When I was growing up, my nightly ritual was probably just like that of other kids in my C.C.D. class. After tucking me in, my mother would sit beside me on the bed and listen to me recite my prayers: the Our Father, the Hail Mary, the Creed. But this litany was also very different. For first of all, I would say these prayers in Basque.
My mother and father are Basque immigrants from Spain. They grew up in a country ruled by the dictator Francisco Franco, who fancied himself the guardian of a unified, Catholic Spain. His rule exacted a heavy toll on the Basques, who were themselves devoutly Catholic but whoas my mother had taught me to doprayed to God in Basque. Franco forbade the use of regional languages like Basque, even in private conversations. Those who tried to communicate publicly in Basque were often admonished to speak in Christian. Schoolchildren played a game: whenever they spoke Basque, they were given a small object to hold, to be passed on to the next child who spoke Basque. The one holding the object at the end of the day was punished. Other expressions of Basque culture were also proscribed. My grandfather sold his accordion when he was told its music incited its listeners to sin.
And yet the Basques survived Franco’s regime with their language intact, though considerably weakened. About one-third of the population spoke Basque when Franco seized power in 1939; only one-fifth did so when he died in 1975. Even so, the language would have been in a sorrier state still were it not for the efforts to revitalize it. Women have been particularly important to this enterprise. They organized the first Basque classes in the 1930’s and taught the first clandestine classes during Franco’s regime. These classes were the precursors of the educational system today, in which students can receive free instruction inor throughthe Basque language if they choose.
The local Basque clergy has been crucial to making that choice a reality. While Franco expressly forbade the use of Basque, priests tended to families like mine in their own language. School itself might have been conducted in Spanish, but the Doktrina was taught in Basque. Priests would say the Mass in Latin, then turn around to deliver the homily in Basque. Every week, my mother and father recall, they listened to the radio broadcasts put on by the Franciscans of Aranzazu, encouraging them to keep not only the faith, but their language as well.
The Jesuits have also played an important role in the spiritual and cultural life of the Basques. Perhaps this is not surprising, since their founder, Iñigo Loiola, was himself Basque. Jesuits have served on the Basque Language Academy that has standardized the Basque language, making possible its widespread use in education. They have also been tireless in their efforts to write down legends, songs, poetry and other forms of oral literature, copiously produced by Basques in various dialects. Without these recordings, these works would have been lost, because the people who produced them were themselves illiterate.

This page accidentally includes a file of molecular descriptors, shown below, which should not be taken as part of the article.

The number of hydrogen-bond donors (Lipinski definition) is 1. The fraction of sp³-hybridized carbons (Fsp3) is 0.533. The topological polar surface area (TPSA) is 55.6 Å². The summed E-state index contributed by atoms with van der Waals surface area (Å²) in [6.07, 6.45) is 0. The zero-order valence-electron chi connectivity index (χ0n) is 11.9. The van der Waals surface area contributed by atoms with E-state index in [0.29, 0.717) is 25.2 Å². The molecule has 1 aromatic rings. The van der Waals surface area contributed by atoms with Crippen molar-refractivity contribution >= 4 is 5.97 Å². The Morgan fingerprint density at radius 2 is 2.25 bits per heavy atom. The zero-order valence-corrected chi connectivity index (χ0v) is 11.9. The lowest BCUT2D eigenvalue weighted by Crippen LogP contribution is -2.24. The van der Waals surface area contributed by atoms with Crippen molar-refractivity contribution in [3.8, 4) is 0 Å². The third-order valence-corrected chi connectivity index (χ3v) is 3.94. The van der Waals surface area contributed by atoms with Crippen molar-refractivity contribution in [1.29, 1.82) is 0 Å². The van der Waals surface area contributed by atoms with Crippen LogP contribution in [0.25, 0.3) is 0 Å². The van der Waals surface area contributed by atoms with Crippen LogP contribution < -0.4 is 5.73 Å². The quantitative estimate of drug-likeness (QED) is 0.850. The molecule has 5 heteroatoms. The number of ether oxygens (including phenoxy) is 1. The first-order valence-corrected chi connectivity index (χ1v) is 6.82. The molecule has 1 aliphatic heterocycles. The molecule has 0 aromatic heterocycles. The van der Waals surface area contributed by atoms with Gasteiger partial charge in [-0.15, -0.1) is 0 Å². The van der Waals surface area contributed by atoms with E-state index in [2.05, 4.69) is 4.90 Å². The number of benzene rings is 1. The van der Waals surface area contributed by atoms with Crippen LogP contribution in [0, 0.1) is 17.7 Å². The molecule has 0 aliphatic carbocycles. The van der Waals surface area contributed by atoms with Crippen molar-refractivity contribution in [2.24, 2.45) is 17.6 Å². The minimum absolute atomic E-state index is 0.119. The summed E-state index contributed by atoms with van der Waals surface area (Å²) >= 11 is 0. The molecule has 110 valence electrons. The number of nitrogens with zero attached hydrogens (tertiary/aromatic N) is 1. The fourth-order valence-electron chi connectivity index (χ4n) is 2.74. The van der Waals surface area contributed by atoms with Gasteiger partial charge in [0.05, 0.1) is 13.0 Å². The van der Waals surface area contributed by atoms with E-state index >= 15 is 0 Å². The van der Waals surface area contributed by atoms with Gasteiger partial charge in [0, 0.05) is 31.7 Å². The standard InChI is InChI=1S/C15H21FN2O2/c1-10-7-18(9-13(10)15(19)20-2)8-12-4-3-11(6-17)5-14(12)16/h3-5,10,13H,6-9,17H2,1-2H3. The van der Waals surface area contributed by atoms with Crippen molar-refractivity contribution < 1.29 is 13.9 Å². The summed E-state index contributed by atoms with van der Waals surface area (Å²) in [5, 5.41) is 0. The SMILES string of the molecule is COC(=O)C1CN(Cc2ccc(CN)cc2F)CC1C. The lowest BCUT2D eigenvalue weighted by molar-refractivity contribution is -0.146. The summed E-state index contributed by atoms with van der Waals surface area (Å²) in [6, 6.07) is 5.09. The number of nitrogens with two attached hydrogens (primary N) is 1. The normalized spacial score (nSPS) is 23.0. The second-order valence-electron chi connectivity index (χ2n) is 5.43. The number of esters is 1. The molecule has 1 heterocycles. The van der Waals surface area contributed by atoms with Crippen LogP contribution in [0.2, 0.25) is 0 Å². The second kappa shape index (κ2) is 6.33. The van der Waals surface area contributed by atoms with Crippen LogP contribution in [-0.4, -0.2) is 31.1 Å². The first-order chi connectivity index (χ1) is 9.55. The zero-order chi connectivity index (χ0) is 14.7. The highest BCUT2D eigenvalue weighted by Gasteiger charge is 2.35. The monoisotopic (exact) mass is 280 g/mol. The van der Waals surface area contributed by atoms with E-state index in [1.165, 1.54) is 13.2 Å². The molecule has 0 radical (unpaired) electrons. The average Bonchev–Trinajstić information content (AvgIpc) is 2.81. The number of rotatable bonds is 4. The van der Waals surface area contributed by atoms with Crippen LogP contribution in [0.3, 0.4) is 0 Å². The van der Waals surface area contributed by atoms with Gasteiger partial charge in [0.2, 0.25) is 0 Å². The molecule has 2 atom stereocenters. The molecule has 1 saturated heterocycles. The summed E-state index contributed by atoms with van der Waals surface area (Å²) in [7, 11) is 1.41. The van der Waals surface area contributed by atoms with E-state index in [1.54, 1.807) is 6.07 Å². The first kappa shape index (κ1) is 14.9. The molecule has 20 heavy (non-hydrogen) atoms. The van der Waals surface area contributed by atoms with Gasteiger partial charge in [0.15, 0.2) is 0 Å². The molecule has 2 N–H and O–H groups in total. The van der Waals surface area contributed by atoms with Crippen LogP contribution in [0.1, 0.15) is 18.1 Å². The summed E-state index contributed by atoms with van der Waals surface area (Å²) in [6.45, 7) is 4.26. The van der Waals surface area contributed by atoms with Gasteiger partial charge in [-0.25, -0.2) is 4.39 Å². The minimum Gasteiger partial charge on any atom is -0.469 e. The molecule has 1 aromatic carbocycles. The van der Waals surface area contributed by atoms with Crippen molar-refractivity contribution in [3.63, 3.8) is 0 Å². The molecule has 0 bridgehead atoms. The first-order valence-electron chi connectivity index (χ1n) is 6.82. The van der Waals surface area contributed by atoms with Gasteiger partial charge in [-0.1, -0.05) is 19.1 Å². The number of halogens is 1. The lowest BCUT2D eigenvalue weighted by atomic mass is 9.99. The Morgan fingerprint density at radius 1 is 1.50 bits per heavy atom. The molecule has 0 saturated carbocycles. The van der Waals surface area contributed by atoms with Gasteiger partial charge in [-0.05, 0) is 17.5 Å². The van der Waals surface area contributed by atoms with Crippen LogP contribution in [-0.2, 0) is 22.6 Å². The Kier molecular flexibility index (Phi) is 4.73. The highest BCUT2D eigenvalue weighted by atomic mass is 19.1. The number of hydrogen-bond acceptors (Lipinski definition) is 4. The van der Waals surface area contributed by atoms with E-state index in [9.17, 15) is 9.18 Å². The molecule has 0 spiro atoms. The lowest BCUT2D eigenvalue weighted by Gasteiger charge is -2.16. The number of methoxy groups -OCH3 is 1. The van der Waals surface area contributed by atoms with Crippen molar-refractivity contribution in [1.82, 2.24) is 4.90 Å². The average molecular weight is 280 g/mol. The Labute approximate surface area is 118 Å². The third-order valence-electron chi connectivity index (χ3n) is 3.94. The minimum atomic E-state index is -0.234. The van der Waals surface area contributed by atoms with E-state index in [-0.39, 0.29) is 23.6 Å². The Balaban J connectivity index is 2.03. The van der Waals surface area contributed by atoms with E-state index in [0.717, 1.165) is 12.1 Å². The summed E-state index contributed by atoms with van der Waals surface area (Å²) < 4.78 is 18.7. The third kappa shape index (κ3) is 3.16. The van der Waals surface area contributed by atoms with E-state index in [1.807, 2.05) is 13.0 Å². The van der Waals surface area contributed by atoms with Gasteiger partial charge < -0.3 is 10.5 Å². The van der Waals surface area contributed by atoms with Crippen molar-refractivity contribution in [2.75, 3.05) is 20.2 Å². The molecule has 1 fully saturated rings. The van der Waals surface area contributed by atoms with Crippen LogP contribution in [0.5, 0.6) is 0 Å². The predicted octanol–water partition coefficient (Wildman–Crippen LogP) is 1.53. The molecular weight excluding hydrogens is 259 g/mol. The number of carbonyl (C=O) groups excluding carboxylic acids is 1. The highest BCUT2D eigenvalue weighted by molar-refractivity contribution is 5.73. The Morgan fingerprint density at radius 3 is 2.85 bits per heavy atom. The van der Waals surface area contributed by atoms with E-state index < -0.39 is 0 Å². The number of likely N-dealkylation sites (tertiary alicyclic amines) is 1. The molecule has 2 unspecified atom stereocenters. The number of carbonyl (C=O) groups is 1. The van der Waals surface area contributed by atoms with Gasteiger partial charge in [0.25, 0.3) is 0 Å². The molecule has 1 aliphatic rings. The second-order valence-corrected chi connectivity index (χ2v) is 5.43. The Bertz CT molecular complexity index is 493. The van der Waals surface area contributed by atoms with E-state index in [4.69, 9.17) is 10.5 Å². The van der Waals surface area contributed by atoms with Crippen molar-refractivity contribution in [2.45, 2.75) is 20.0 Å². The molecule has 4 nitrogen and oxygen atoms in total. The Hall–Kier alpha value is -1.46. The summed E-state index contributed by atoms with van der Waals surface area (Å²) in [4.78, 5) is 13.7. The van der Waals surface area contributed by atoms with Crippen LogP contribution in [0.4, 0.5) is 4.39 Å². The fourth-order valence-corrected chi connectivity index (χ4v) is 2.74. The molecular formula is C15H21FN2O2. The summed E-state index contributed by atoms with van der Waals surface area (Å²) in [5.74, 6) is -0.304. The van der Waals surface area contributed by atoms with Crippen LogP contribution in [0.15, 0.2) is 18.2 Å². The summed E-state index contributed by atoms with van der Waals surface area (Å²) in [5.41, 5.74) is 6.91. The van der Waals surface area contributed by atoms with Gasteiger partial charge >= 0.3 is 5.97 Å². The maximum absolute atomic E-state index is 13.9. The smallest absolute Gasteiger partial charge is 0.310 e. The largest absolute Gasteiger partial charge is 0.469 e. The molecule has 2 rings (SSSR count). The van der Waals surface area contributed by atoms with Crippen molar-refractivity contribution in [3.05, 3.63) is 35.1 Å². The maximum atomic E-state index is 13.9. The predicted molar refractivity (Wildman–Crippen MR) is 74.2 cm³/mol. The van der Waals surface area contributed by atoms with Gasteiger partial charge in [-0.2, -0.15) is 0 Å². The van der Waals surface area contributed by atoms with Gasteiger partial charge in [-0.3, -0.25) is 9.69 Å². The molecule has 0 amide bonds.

But Jesuits have also been important to Basques as protagonists of the movement to fashion the language for the modern world by publishing Basque magazines, journals and books and by broadcasting Basque television and radio shows. Among these Jesuits is Txema (pronounced chema) Auzmendi, who was among the founders of an all-Basque newspaper, Egunkaria, in 1990. For the first time in their history, Basques were able to read the news in Basquenews of every kind, from television schedules and comics to sports and politics (from radical to reactionary). But its scope reached beyond the regional. Its front page covering the attacks of 9/11 was among those chosen by the National Press Club for its commemorative poster, Darkest Page in American History.
So it was with great surprise when on Feb. 20 of this year Egunkaria did not appear on newsstands. In the middle of the night, 10 of its staffincluding Txemawere arrested by the Spanish Civil Guard for supposed complicity with the armed militant group, E.T.A. (Basque Homeland and Freedom). While offering no concrete evidence for this allegation, the Spanish government held all 10 incommunicado for five days. Many of those who were releasedwithout being charged and after paying exorbitant bailsalleged being tortured while in custody. Txema himself was released after three weeks. He had not been physically tortured himself, though he could hear the screams of others.
Basquesand undoubtedly Spaniards, toohave tried to make their outrage at these events heard. But they have been drowned out in the din of bigger news. Two days after Egunkaria’s closing, tens of thousands of people marched peacefully to protest these violations of civil liberties. Except for Aznar’s own Partido Popular, all Basque political parties have condemned the closing. Amnesty International and the Committee to Protect Journalists are among those who have called for an investigation into the matter. The Society of Jesus has expressed particular concern about the arrest of Txema, given his longstanding and public opposition to violence and his advocacy for the poor and marginalized.
Sadness still creeps into my mother’s voice when she recalls the days when merely speaking her language was equated with sedition. It is heartbreaking if those days have returned. It is unfair to the great majority of those who, both in the Basque country and diasporas like mine, are both pro-Basque and antiviolence. It also does a great injustice to the history of many religious ordersFranciscans, Capuchins, Jesuitsthat have worked ceaselessly and peacefully to promote both the faith and the language of the Basque people.
It is in part because of efforts like theirs that a little American girl like me could learn her prayers in Basque.